In Lincoln’s case he immediately inherited a dedicated group of abolitionists, but this was clearly insufficient to win the cause. He had to begin focusing on expanding his stakeholder group beyond this initial constituency. He had to ask, what could be in it for at least some of the larger population who were uninterested and unmoved by the slavery issue. Eventually he was able to build a critical mass of individuals who saw that it was in their own best interest to resolve the slavery issue. As Gary Wills has noted, he told them they could not afford to let the problem fester any longer; they could not afford to take the “hands-off approach his opponent Stephen Douglas advocated. In essence Lincoln raised the anxiety of most Americans, at least in the North, that this issue would ultimately affect them.

In workplace settings it is often useful to engage a variation of a technique called “mind mapping.” In traditional mind mapping a circle is typically drawn, and inside it a particular task is entered. Lines are then drawn from the circle indicating sub-projects, people to be involved, time lines and often subordinate lines are drawn from the major ones to indicate intermediate tasks which must be accomplished in support of the ultimate goal. (See Figure 1-1.)

In the stakeholder analysis variation of mind mapping, the task is still entered in the circle, but increased emphasis is placed on outlining key individuals whose aid must be enlisted. In addition, each line has a positive or negative valence attached to it to indicate the degree of commitment an individual may have to the task. (See Figure 1-2.)

The relevant questions to ask in this analysis are:

  • Whose commitment do I need to accomplish the task? (+)
  • Whose cooperation do I need to accomplish the task? (+)
  • Whose compliance do I need to accomplish the task? (+)
  • Who may be in competition with my goals? (-)
  • Who may be in outright conflict with my goals? (-)
  • How can I resolve these conflicts to get the job done?

Techniques of Developing Stakeholder Relationships

The basic questions to be asked in developing effective stakeholder relationships are:

  • Do I need to create a relationship?
  • Do I need to build a relationship?
  • Do I need to repair a relationship?
  • Do I need to redefine a relationship?

Over the last forty years the discipline of anthropology has yielded some interesting insights about how universal some psychological traits really are. Many observed phenomena that were once thought to be ingrained aspects of human functioning, we now know are largely cultural artifacts. But at least one phenomenon that appears to be a feature of every culture is reciprocity, the basic assumption that a favor given is a favor owed.

So a simple strategy is to look for opportunities to do others a favor, particularly those who might be key stake- holders for your effort.

Another set of strategies has been suggested by psychologist Gene Boccialetti. They revolve around looking at the development of stakeholders through specific initiatives aimed at distance, deference and divergence. The beauty of these concepts is that they provide simple, yet powerful guidance for actions to be taken to build cooperative, collaborative stakeholder relationships.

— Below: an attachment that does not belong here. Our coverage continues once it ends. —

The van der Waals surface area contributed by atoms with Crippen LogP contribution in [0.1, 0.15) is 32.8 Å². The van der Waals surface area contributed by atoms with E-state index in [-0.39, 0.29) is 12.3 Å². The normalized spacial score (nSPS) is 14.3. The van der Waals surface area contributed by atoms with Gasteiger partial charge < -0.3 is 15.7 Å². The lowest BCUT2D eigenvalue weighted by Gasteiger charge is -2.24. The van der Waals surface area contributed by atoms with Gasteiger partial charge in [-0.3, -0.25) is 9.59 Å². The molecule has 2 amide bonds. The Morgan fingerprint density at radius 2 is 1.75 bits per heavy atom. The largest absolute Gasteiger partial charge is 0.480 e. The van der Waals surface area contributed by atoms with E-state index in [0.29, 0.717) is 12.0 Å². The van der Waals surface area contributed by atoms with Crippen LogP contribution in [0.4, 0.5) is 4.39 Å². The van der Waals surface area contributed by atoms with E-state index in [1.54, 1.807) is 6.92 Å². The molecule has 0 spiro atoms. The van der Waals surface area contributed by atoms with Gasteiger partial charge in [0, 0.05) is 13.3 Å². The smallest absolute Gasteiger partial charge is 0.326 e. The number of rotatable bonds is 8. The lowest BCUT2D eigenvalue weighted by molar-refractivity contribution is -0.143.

Distance refers to the amount of familiarity and frequency of contact between two individuals. Many problems in organizations can be solved just by greater frequency of contact. Simple acts such as requesting a meeting to go over issues, inviting a co-worker to lunch, showing interest in another’s project or inviting a potential stakeholder to a key team meeting can create powerful, reciprocal obligations and set the stage for better future cooperation.

Deference refers to the degree of proper respect one displays to others. As more and more organizations become truly international, this is a particularly complex and culturally laden issue. But if a relationship is strained, it is useful to ask whether one has been sufficiently deferential to the other party. Challenging a boss or co-worker in a meeting, trashing the work of a predecessor, forgetting to get input from all concerned parties, etc., are all areas which can lead to troubled relationships.

Divergence is in some ways the most substantive area of stakeholder difficulties. It occurs when there is a basic disagreement on business goals. Even when distance and deference issues have been adequately handled, legitimate differences of opinion can occur around issues of business strategy, tactics and goals. It is beyond the scope of this article to document all of the techniques available for resolving legitimate differences, but the important point to be made is that unless issues of reciprocity, distance and deference are adequately dealt with first, other techniques such as accommodation or compromise are not likely to be effective. In some cultures this is even more true than in American businesses.

A Special Note on International Business

All of the above comments provide a framework for analyzing and building stakeholder relationships. These analyses become increasingly complex, and perhaps even more important when played out in an international arena. Numerous authors over the last forty years have observed that although there are considerable individual variations, there are also discernible cultural differences in assumptions about social relations. The distance factor, for instance, is a critical variable in France where important business relationships are almost always formed over time, often over dinner and usually some accommodation has to be made to attempt to speak the language. The deference factor is paramount in Korea. A Korean worker will never tell his boss “no” directly even when he knows a task is impossible or simply the wrong thing. A Belgian team meeting is not typically a participative interaction. To openly voice a divergent viewpoint in public would be a serious affront. In Japan, inviting a colleague home for dinner would normally be an intimacy bestowed only after years of collaboration while in Italy this would often be standard operating procedure.


In short, there is no one set of recommendations that will work in every situation. But looking at the key elements of stakeholder relationships and applying thoughtful, systematic effort to improving them is a critical task of leadership.

For Further Reading:

  • Kotter,John. Power and Influence. New York: The Free Press, 1995.
  • Bellman, Geoffrey. Getting Things Done When You Are Not in Charge. San Francisco: Berrett-Koehler, 1992.
  • Bocialletti, Gene. It Takes Two. San Francisco: Jossey- Bass, 1995.
  • Brake, Terence; Walker, Danielle; & Walker, Thomas.